Prevent Drowsy Driving With These Tips

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In the wake of a recent study that reveals just how dangerous insomnia and in turn drowsy driving can be, the Seattle car accident lawyers of the Bernard Law Group are offering some important safety tips to citizens.

Next to intoxication and distraction, excessive drowsiness is perhaps the most dangerous obstacle on the road.

While the media has done a good job relating to the public just how dangerous activities like drunk driving and texting at the wheel are, there’s another all too common habit that creates its share of vicious automobile collisions: drowsy driving.

Drowsy driving contributes to an alarmingly high number of crashes every single year, but pinpointing this as the direct cause of an accident is exceedingly difficult. While a person’s blood alcohol content or text message history speak for themselves, it’s not as easy to demonstrate that a person fell asleep at the wheel.

That’s why studies like the one featured in a recent edition of Sleep is so important. Hailing from researchers in Norway and Sweden, the study analyzed the impact that insomnia has on the likelihood of a person sustaining a fatal injury. As covered by Red Orbit on November 4 in an article titled “Asleep At The Wheel: Insomnia Increases Risk Of Motor Vehicle Deaths,” the three symptoms of the condition contribute to a 2.8-fold greater risk of an injurious fatality.

Given the threat, the time is ripe to remind people how important it is to avoid exhaustion at the wheel. The Bernard Law Group, composed of Seattle personal injury attorneys who have been working diligently for the citizens of Washington for 30 years, is offering tips on staving off the conditions that breed drowsy driving and an ensuing collision. Lead attorney Kirk Bernard had this to say:

“Next to intoxication and distraction, excessive drowsiness is perhaps the most dangerous obstacle on the road,” said Mr. Bernard. “There’s someone to take the keys or the phone away from other irresponsible drivers, but you’re far less likely to see someone insist that a tired driver pull over. This, combined with an inability for most people to properly judge their own levels of exhaustion, means that we have a lot of work to do to raise awareness about this important issue.”

These tips may serve to improve safety when put into action by drivers:

•Don’t Be Too Proud- The same people who won’t let a touch of alcohol pass their lips if they’re going to drive may nevertheless swear up and down that they’re okay to drive even though they’re clearly exhausted. Here’s an idea: sit in a comfortable chair in a quiet environment for ten minutes before driving. If you drift off, daydream, or have to fight to stay awake, it’s not okay to drive.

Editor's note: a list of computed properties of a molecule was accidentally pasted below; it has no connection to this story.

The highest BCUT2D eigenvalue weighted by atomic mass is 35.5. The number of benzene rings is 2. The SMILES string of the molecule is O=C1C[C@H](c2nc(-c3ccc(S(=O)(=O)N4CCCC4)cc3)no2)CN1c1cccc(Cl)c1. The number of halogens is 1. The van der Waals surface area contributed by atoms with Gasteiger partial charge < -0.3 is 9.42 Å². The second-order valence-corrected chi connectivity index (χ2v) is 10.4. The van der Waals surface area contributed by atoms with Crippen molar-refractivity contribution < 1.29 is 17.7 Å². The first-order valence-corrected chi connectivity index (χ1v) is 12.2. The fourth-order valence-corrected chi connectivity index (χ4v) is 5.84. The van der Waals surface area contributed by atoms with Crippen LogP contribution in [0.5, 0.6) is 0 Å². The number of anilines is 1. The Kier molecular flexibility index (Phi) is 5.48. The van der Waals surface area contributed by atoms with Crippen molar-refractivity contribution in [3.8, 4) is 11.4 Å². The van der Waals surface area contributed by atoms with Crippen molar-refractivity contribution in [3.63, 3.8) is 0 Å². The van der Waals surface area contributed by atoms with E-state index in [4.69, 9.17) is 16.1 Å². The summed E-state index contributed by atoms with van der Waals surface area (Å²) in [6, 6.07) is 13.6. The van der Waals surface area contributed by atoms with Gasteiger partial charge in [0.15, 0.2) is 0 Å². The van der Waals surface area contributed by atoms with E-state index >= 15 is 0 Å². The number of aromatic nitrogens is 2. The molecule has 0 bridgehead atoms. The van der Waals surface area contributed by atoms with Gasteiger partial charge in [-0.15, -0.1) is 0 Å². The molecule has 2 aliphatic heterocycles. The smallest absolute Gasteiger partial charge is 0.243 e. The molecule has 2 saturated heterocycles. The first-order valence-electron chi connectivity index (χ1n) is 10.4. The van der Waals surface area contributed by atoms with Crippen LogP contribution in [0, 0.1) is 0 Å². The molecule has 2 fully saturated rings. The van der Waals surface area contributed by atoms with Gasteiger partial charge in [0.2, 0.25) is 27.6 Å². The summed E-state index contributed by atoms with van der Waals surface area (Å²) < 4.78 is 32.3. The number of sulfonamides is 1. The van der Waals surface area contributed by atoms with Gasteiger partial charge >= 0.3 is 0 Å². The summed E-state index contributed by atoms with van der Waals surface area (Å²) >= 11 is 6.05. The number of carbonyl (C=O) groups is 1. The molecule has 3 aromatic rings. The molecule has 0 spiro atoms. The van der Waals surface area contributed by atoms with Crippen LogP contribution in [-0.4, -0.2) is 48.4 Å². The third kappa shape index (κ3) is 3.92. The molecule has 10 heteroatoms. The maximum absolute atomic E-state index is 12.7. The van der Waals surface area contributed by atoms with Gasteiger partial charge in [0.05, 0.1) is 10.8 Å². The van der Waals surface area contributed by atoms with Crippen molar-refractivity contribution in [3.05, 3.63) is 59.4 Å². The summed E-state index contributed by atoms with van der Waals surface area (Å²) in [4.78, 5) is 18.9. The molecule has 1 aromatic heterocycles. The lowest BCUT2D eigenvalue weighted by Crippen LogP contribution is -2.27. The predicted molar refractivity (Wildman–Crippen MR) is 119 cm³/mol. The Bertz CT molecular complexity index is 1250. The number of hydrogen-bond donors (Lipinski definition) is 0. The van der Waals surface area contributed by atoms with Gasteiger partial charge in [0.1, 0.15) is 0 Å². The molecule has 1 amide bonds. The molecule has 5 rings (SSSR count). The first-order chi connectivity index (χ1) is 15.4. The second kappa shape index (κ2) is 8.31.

•Buzz Is Fleeting- Some people drink coffee in a bid to stave off intoxication, a ploy that’s doomed to fail. Similarly, a person won’t be able to magically drive for hours just because they knocked back an energy drink. The effects of such beverages are very temporary, and the ensuing crash can create an even more pronounced danger. Don’t rely on caffeine to stay awake.

•Commercial Prospects- This tip is for those with some sort of commercial driver’s license: do not, under any circumstances, disobey regulations or fudge documentation in the name of making it to a destination more quickly. The DOT has rules in place that govern hours at the wheel precisely so that drivers don’t get fatigued. When these rules are breached, the public is put at risk.

•Planning Is Everything- Don’t underestimate how long it will take to get to a destination, especially during something like a road trip, when unfamiliar territory can cause a person to get lost and have to focus more intensely on the road, creating strain that can exacerbate exhaustion. Plan out a trip in increments, with alternate stops and routes along the way in the event that the original blueprint doesn’t work out.

•Flip The Switch- When all else fails, have someone to switch driving honors with when the trip proves longer than initially anticipated. Take turns driving and napping, and if it comes to the point where it’s necessary to pull over to a rest area so that both drivers can get a couple hours of shuteye, then by all means stop. Realize that it’s better to be late than to never arrive at all.

Kirk Bernard has been protecting the rights of Washington personal injury victims for 30 years, achieving landmark court victories and settlements in the process. The Bernard Law Group provides legal representation for those injured in car crashes, bicycle collisions, workplace accidents, medical malpractice situations, defective drug incidents, premises liability cases, and more. Persons interested in a free consultation may click to visit the Bernard Law Group for information.

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Megan Castello
Bernard Law Group
since: 04/2009
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